In June 2006, the Peace Implementation Council (PIC), which oversees the OHR, decided to "immediately begin preparations to close" (OHR) by June 30, 2007, in "the interest of all for Bosnia to take full responsibility for its own affairs."9 Instead, the Office of the EU Special Representative was to be enhanced but without the OHR's Bonn powers. Behind the rationale of the planned OHR closure was the belief the EU accession process could provide sufficient impetus for Bosnia's political leaders to carry out sustainable reforms. Critics have been concerned that Bosnia's prospects for EU membership remain distant and may not provide enough of an incentive for competing political leaders to pursue reforms. Perhaps in recognition of Bosnia's stalled progress, the PIC decided in late February 2007 to extend the OHR until mid-2008, without reducing its powers. The PIC meeting on February 26-27, 2008, indefinitely extended the mandate for the High Representative "to help counter destructive tendencies."10
At the end of 2004, NATO concluded its SFOR mission in Bosnia and turned over peacekeeping duties to a European Union military force, EUFOR, to ensure continued compliance with Dayton and contribute to a secure environment in Bosnia. Initially at a strength of over 6,000 multinational troops, EUFOR was reconfigured in 2007 and reduced to about 2,500 troops backed up by over-the-horizon reserves (its strength in mid-2008 was about 2,100). NATO maintains a small headquarters presence in Sarajevo that provides assistance to the Bosnian government and undertakes counter-terrorism and intelligence operations and missions to detain indicted war criminals. On November 21, 2007, the U.N. Security Council extended the authorization for the EU and NATO presence in Bosnia for another year (Resolution 1785).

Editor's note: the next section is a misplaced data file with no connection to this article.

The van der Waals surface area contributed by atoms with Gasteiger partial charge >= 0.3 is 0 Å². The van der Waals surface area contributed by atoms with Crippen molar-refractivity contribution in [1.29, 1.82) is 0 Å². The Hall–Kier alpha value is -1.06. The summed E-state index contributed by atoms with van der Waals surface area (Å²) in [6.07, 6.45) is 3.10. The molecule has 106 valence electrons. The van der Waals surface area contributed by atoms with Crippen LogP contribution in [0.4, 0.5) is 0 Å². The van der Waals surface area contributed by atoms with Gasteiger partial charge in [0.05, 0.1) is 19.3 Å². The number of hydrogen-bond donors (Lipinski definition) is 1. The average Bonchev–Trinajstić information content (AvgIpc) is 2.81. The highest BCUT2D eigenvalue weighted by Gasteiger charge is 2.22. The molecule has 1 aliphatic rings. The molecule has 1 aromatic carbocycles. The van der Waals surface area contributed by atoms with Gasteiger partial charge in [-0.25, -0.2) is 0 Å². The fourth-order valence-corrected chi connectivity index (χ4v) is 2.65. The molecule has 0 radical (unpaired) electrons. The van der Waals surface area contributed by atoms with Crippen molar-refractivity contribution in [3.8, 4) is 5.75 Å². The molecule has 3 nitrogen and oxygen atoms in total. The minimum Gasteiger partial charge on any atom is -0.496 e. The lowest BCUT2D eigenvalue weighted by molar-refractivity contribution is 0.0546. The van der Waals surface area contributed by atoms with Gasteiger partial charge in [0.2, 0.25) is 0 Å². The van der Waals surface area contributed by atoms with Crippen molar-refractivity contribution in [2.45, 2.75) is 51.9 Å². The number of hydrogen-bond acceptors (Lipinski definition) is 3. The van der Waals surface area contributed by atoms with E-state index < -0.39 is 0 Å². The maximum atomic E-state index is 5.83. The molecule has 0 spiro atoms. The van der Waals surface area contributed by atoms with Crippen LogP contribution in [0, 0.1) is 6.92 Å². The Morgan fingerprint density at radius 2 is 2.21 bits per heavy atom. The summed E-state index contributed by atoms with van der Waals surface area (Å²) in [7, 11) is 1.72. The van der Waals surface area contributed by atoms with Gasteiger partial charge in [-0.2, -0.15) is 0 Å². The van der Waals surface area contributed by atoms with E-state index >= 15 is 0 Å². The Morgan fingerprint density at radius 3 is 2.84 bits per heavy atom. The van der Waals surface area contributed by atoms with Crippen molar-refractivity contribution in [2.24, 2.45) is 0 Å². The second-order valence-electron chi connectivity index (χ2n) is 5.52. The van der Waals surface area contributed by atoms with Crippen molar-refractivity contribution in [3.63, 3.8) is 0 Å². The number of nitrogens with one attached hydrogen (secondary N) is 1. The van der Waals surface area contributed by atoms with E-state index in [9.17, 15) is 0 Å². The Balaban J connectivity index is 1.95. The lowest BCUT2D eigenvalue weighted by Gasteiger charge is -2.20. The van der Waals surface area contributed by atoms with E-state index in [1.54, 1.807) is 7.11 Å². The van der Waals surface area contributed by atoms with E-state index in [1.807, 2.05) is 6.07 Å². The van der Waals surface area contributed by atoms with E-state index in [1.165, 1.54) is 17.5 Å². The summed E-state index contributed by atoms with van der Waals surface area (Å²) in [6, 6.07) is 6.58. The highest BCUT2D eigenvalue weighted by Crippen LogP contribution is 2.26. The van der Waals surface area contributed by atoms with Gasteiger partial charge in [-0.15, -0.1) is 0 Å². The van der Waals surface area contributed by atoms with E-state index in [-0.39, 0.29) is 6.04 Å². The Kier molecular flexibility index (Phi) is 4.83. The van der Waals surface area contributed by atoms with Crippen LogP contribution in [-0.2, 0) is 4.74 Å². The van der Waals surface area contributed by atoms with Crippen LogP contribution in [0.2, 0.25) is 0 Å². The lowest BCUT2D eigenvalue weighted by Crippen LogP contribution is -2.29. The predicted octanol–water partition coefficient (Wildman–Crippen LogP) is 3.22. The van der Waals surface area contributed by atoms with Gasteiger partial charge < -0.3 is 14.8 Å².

The EU also took over the U.N. police monitoring and advisory mission in Bosnia in 2003. The EU Police Mission (EUPM) in Bosnia currently comprises about 150 international police officers and its mandate runs through 2009 (as requested by the Bosnian presidency). The mission of the EUPM is to assist Bosnia achieve a sustainable, professional, and multi-ethnic police service. A major focus of EUPM activity has been on combating organized crime and corruption.
Full text of the Dayton accords can be found at http://www.oscebih.org. The constitution is in Annex 4. The accords were signed in Paris on December 14, 1995, and are sometimes referred to as the Dayton/Paris agreement.
See Testimony before the House Committee on Foreign Affairs of Assistant Secretary of State Daniel Fried, "The Balkans after the independence of Kosovo and on the eve of NATO enlargement," March 12, 2008.
Text of the report can be found at http://www.venice.coe.int.
See "Defense Reform Fact Sheet," NATO Headquarters Sarajevo, July 21, 2005, available at http://www.afsouth.nato.int.
These were the first elections since Dayton to be administered entirely by Bosnian authorities.
Joint press conference, February 26, 2008. Office of the High Representative, http://www.ohr.int.
At its December 1997 conference in Bonn, the Peace Implementation Council (PIC), the international oversight body for the OHR, extended the High Representative's mandate to include imposing laws and removing officials.
In October, Lajcak became embroiled in controversy following his decision to streamline decision-making in Bosnia's Council of Ministers in an effort to break the deadlock over difficult police reforms. The measure briefly precipitated another political crisis with the RS that was quickly smoothed over with a negotiated agreement with all three ethnic community parties on reformed voting rules in the central government and parliament. Lajcak did not resort to taking action to remove politicians, as some thought he might.
Communiqué by the PIC Steering Board, June 23, 2006, available at http://www.ohr.int.
Joint press conference, February 26, 2008. Office of the High Representative.